"Mormon" criticisms and answers debate

I grew up in Mormon (LDS) Utah and have never known a more arrogant self-righteous group of people. I have read through their 'books' (The "Book for Morons", The "Swirl of Great Lies", and the "Doctrine of Covens" :wink: ) ... It really messed me up, teaching the doctrine of the SERPENT "ye shall be as gods", or that we can BECOME gods. I later got into the New Age movement, which teaches that we ARE gods. The Bible contains thousands of "Bible Codes" but the Book of Mormon contains squat... so I decided to go with the revelation written through MANY prophets that fit together perfectly and are encoded, PROVING its DIVINE origin... rather than the writings of ONE polygamist whore-monger who had (depending on the source) anywhere from 30-40 'wives', including one who was only 14 YEARS OLD!!!

@Branton777 I've also met many Mormons who were arrogant and self-righteous. I've met Baptists, Catholics, and Atheists who were the same. Arrogance and self-righteousness are sadly not traits which are unique to any religious creed.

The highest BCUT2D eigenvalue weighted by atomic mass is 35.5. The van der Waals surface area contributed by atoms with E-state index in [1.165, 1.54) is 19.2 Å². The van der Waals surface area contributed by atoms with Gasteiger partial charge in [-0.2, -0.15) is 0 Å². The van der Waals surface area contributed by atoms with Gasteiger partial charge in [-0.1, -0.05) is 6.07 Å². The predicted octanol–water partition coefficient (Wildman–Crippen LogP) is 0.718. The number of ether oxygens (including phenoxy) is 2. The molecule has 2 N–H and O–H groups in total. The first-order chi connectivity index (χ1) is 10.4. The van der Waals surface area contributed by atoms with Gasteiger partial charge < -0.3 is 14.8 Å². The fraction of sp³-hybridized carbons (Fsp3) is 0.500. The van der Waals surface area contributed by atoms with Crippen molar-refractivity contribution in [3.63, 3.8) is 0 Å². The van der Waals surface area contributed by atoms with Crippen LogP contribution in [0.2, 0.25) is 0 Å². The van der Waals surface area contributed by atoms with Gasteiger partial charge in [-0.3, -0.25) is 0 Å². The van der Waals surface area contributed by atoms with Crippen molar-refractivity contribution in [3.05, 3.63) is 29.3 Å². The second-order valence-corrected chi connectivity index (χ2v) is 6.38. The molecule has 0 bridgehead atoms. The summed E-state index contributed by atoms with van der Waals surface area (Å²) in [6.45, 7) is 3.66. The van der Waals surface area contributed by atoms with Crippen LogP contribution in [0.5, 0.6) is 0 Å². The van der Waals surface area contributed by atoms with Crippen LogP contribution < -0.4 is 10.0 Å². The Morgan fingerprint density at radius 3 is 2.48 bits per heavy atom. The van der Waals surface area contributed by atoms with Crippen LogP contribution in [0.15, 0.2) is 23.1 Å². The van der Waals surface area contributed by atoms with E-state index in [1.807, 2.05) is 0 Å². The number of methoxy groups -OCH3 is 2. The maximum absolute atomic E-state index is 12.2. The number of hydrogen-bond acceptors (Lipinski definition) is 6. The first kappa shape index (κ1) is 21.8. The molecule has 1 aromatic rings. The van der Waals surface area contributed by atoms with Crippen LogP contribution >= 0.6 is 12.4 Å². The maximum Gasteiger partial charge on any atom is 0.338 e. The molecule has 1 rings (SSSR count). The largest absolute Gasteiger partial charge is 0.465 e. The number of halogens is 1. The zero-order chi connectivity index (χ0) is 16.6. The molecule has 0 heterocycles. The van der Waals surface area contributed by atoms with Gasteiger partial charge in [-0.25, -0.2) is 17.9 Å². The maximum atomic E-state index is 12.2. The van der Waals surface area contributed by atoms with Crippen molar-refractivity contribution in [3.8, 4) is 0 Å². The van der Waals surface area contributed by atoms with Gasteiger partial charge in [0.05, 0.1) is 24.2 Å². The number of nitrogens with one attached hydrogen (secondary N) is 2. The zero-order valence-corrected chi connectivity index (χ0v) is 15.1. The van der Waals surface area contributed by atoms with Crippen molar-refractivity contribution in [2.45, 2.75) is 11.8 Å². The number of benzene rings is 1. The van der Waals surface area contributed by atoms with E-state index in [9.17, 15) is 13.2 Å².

If the the idea that "ye are gods" is a false teaching, could you please explain Christ's statement in John 10:34 to the Pharisees? Or perhaps the verse which He was quoting from in Psalms 82:6? Paul makes similar statements in Romans 8:17, saying that the children of God will become Joint-Heirs with Christ and be "glorified together." If becoming glorified with Christ and as Christ is not "attaining Godhood," I don't know what is. Genesis 1:26 also declares humans were made after God's image. Luke 3:38 lists Adam as the son of God, in giving the genealogy of Jesus. Does this not imply some significant capacity of relation between ourselves and the Deity?

I don't know what "Bible Codes" are, but I do know that the Book of Mormon mentions Jesus Christ 25% more frequently on average than does the New Testament (please listen to the testimonies of this Baptist Pastor for evidence on that):

Joseph Smith may not have sexually consummated most or any of his plural sealings—we don't know for sure because no biological children have been located. Meg Stout has written an interesting book on that subject. This makes it hard to consider him a "whoremonger." Nevertheless, even if he did, what would you say about Abraham, Jacob, Moses, David, or Solomon? Were they also whoremongers? We know for a fact from the Bible that of these men, at least Abraham, Jacob, David, and Solomon were indeed polygamists.